De novo design of therapeutic peptides and their characterization


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Peptides are low-cost, flexible, and biocompatible and can be designed to serve various functions in biotechnology and medicine. Peptides can be designed such that they fold spontaneously and adopt a specific conformation under specific conditions, including when in contact with the three-dimensional structure of a protein or the two-dimensional structure of graphene. They are promising for design of functional materials for biotechnology and medical applications. I have studied peptide design for biotechnology, including peptide self-assembly on a graphene surface, and for medical applications such as cancer immunotherapy and treatment of coronavirus disease 2019 caused by SARS-CoV-2. In chapter 1, I describe my study of the self-assembly of a designed cyclic peptide on graphitic surfaces by molecular dynamics simulations. In experiments, it was found that hydrocarbon contaminants may interfere with this self-assembly, so we undertook a computational study of the behavior of these contaminants at the graphene–water interface and compared it to experimental data, as detailed in chapter 2. Peptides are also promising in medicine, particularly for inhibiting protein-protein interactions in situations where conventional small-molecule drugs can be unsuitable. Many viruses important for public health including SARS-CoV-2 and influenza enter cells by means of binding between viral proteins and cell surface proteins. The blockade of these undesirable protein-protein interactions has definite clinical significance. Another medical application where blocking protein-protein interactions is essential is the immune checkpoint blockade used in cancer immunotherapy. Immune checkpoint proteins most studied for cancer immunotherapy have flat and relatively hydrophobic interfaces that have impeded small-molecule drug development. Therefore, the application of peptide molecules that mimic the interacting surface of a natural binding protein is a promising alternative to small- molecule drugs. Immunotherapy activates the patient’s own immune system to treat cancer. When any foreign substance enters in the body, immune cells recognize it as a threat and neutralize it. But unfortunately, cancer cells often evolve to evade the immune system. Cytotoxic T-Lymphocyte Associated protein 4 (CTLA4) plays a crucial role in self-recognition and is an immune checkpoint protein that cancer cells may express to prevent attack from the immune system. Cancer cells frequently overexpress proteins of the B7 family, which allows them to evade the immune response by binding between these B7 proteins and CTLA4 on the surface of T cells. As presented in chapter 3, I have designed a 17-residue cyclic peptide targeting the CTLA4 protein that binds to it with a significant affinity. The binding activity was experimentally confirmed by the bio-layer interferometry (BLI) method. Studies performed by our collaborators showed an increase in CD8+ T cell-induced death of Lewis Lung Carcinoma (LLC) cells due to treatment with this peptide in vitro. In vivo, the designed peptide attenuated tumor growth in mouse models using orthotopic LLC cell allografts. A disease caused by severe acute respiratory syndrome coronavirus-2 (SARS-CoV-2), called as COVID-19, has threatened global public health and the global economy. The WHO has reported 434 confirmed million cases and 6 million deaths. Although effective vaccines have been developed against SARS-CoV-2, many regions in the world still have a low rate of vaccination and even vaccinated individuals may experience reinfection. Deaths continue to be reported worldwide, exacerbated by continued mutation of the viral spike protein. SARS-CoV-2 enters the host cell through association of this spike protein, present on the envelope of the virus, and Angiotensin Converting Enzyme (ACE2), a protein expressed on the surface of host cells. As detailed in chapter 4, I have designed a 17-residue long peptide targeting the receptor-binding domain (RBD) of the spike protein to prevent COVID-19 infection. My designed peptide binds to the spike protein RBD with nanomolar affinity and blocks the binding site of ACE2. I have confirmed the binding activity using a microcantilever-based method and determined the dissociation constant using a BLI system. SARS-CoV-2 continues to mutate and produce variants. I have tested the binding activity of the designed peptide for the Delta variant, considered highly transmissible and declared as a variant of the concern (VOC) by the WHO. The BLI experiment revealed weaker binding of the designed peptide for the Delta variant spike protein compared to that for the original wild-type due to the mutations present in the receptor-binding domain of the spike protein.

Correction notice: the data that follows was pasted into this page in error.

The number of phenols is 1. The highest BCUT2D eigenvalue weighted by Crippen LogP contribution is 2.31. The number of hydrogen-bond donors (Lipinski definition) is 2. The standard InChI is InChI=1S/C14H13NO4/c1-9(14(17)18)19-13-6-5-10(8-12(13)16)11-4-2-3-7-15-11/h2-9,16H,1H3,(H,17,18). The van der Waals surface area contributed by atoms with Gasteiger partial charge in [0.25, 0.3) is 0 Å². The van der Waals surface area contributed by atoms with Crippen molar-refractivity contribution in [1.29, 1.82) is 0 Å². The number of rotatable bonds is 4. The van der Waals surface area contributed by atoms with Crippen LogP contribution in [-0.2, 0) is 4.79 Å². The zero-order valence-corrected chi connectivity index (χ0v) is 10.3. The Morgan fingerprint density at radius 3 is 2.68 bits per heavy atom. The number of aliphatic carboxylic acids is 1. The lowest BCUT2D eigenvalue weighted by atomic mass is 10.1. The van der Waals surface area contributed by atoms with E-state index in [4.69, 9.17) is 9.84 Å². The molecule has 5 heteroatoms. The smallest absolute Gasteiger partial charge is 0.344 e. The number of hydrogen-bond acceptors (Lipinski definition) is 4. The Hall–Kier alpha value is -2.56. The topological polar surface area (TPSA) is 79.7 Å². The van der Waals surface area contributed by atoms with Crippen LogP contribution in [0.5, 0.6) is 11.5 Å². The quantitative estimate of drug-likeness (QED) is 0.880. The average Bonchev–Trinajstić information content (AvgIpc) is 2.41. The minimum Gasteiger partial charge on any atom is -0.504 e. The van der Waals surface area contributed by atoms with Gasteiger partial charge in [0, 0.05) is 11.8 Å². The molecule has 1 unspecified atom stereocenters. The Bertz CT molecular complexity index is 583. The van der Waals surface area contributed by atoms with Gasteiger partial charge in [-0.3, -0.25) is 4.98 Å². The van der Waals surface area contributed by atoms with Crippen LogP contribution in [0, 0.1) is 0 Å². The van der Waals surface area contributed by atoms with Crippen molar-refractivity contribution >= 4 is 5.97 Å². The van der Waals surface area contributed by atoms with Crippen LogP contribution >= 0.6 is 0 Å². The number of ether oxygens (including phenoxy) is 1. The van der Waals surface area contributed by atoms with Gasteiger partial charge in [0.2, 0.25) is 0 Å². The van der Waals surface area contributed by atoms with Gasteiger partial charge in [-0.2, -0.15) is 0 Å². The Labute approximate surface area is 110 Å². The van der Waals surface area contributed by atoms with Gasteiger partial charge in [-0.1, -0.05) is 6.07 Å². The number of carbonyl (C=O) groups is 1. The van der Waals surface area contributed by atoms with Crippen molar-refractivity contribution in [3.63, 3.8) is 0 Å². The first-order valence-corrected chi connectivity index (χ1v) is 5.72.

Computation peptide design, Protein modelling, Molecular dynamics simulations and free energy calculations, Cancer immunotherapy, Peptide drug development for COVID-19, Contaminants at graphene-water interface, Peptide self-assembly

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Doctor of Philosophy


Department of Anatomy and Physiology

Major Professor

Jeffrey R. Comer